We have now been at Tamera for 19 days, living in the guest area of the community. We took part in an introduction week last week where we gained an insight into many different aspects of the community. Based purely on our availability we were a part of the LGBTQ (lesbian, gay, bisexual, transgender, queer) Introduction Week, a first for Tamera. Being a part of this wonderful group of people was a real blessing and we ended the course marching through the streets of Lisbon with our friends Dara and Uri, the course facilitators, in the gay pride parade. The topic carried weight as the openness and equality for this unconventional group here at Tamera remains limited. At a presentation in the Political Cafe, a fortnightly evening hosted in the bar for the wider community shedding light on current issues, several members of our group spoke of their experiences of being ‘different’ in Europe today. The evening sent waves through the community who practise and preach free love and sexuality but with a significant focus on healing between the conventional male and female unity.
We shared one space on the course which despite allowing us both an isight into the content, meant for a disjointed experience for us both. The daily new insights into the visions and workings of the community stirred up a lot in us and at times felt extremely overwhelming. Trying to contemplate it all and care for the children was also at times challenging as they fed off our muddled energy. We made great friends however and soon the community experience began to come alive as the children navigated their way through the loving energy open to them.
We took 2 days in Lisbon after the course and returned to the community grateful for some processing time. I then took part in the 4 day Horse Course while Tom cared for the children. The course could not have been a more different experience from the Introduction Week, grounding me in my body, in the moment and in the energetic practise of leadership. I was allocated a horse to work with whom on initial open eyed connection I responded to in fear and a desire to change. I took this back to the course leaders and asked to work with a female horse. As I voiced my request it became suddenly clear that I needed to work with the horse I had been allocated, Amor.
Over the next 3 days I fell in love with Amor, I arrived to him with an open heart and he opened his to me. I have never been more present in a course than I found myself during the horse course. The imminent need to plan the next moves on our trip vacated my mind and I felt still. This translated into a humbling moment when Amor chose to walk with me, free from any obligation and physical tie, in an exercise to achieve exactly that.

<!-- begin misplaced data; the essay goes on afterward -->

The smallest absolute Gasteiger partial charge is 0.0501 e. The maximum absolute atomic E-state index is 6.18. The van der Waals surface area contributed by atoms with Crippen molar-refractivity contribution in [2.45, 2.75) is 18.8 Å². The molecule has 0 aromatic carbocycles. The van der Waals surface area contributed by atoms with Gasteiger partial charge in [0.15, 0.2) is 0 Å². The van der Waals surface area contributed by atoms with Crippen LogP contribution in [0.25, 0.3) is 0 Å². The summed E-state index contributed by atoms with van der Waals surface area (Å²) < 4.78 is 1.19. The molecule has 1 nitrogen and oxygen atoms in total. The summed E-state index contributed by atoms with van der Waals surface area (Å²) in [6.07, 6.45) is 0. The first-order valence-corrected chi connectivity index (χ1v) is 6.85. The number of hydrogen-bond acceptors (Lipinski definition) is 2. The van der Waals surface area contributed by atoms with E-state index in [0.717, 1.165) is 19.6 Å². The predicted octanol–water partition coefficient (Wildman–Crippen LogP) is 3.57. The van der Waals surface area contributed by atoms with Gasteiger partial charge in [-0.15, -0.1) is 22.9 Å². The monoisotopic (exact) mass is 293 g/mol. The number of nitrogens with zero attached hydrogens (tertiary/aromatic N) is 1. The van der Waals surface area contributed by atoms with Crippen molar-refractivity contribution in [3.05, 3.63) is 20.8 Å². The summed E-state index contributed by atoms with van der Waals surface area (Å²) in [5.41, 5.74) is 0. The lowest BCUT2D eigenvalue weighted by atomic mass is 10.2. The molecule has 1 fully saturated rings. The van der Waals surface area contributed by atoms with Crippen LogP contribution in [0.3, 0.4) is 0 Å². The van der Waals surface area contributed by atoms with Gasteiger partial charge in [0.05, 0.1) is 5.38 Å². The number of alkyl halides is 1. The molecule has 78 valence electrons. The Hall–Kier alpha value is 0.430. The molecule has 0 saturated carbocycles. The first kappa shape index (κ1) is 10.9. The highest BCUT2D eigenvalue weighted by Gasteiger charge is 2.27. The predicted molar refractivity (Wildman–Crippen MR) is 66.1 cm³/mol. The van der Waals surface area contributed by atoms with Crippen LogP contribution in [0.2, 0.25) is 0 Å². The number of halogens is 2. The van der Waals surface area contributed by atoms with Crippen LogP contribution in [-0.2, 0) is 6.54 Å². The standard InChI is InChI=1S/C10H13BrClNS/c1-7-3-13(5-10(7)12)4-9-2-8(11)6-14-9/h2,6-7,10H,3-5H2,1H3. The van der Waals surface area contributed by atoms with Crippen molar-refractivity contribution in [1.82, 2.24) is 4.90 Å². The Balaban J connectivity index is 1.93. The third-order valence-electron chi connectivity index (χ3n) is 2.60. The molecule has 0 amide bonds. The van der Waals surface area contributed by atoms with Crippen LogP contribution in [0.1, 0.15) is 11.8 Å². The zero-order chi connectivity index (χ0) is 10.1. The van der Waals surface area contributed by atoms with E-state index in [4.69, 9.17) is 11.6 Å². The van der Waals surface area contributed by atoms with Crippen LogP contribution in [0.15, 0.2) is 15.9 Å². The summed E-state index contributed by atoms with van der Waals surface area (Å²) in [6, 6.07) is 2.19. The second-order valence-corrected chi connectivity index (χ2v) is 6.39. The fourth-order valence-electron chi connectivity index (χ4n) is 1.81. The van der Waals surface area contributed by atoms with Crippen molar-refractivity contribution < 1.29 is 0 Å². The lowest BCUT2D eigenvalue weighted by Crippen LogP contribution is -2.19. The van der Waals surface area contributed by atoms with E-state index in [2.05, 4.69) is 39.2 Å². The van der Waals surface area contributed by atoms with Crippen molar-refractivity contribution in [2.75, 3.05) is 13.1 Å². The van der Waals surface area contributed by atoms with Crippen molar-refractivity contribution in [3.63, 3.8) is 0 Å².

The course presented on every level parallels to the work of being a conscious parent. Being a clear and confident leader in who’s company children trust they are safe. I returned every day inhabiting a softness to what it means to be guided through daily experiences blindfolded.
And here we are now, where exactly I’m still not sure but something new feels like its trying to sprout. The quest for alternate education still remains very much alive in me but this experience has again confirmed the role of a greater social experience in that quest. The new paradigm, the new story, is I believe greater than simply a school that challenges the conventional journey of state education systems, it is a right of passage to a new way of life. My question now revolves around my and our part in that new story. Our experience at Tamera has raised the option of whether we should join this community. Putting our energy and drive into a project that has momentum and form could be somewhat straight forward. The school here hasn’t got me excited but the greater social structure has and as we move on from here, Tamera will stand as a guide to remind us of this essential component to our search.
The experience here for Basil especially has been extremely rich. Unable to reenter the place of the children and therefore engage with any of the communities 20 children he has relished in the many and varied guests, the trees, the ants, food foraging, dirt and open familiar safe space. The kitchen team love him, Sabina the german grandmother, nurse and now chief gardener for the guest area and Tameran for 12 years has provided him open ended grandmother love. He knows more people here than we do. We have had to let go, to trust that here he is a divine being that we are all responsible for. That way is part of the new story, or maybe it’s part of a very old story that has been forgotten, as separation and isolation have become the norm. My experience of the world outside of here has, with my own inner story, led me to act on the fear that children are a burden, their parents problem. I still have a lot of work to do on that but our time here has allowed me to sit back a little and observe the world take care of him as a complete being worthy of its time and energy. Basil is an amazing child, so curious, so eloquent and when free from the unnecessary constraints placed on him by a somewhat caged life, he is calm and kind from somewhere deep inside.
We will leave Tamera in the next few days and make our way over to northern Spain and the week long 20th year conference of the Global Ecovillage Network Europe. This is a sidestep in our original plans but we’re excited to explore further the ecovillage movement. As to what lies ahead? I remain without clarity. I do however feel a new impulse to explore the maker education movement and to keep dreaming and visioning for alternate education, to that I remain in service.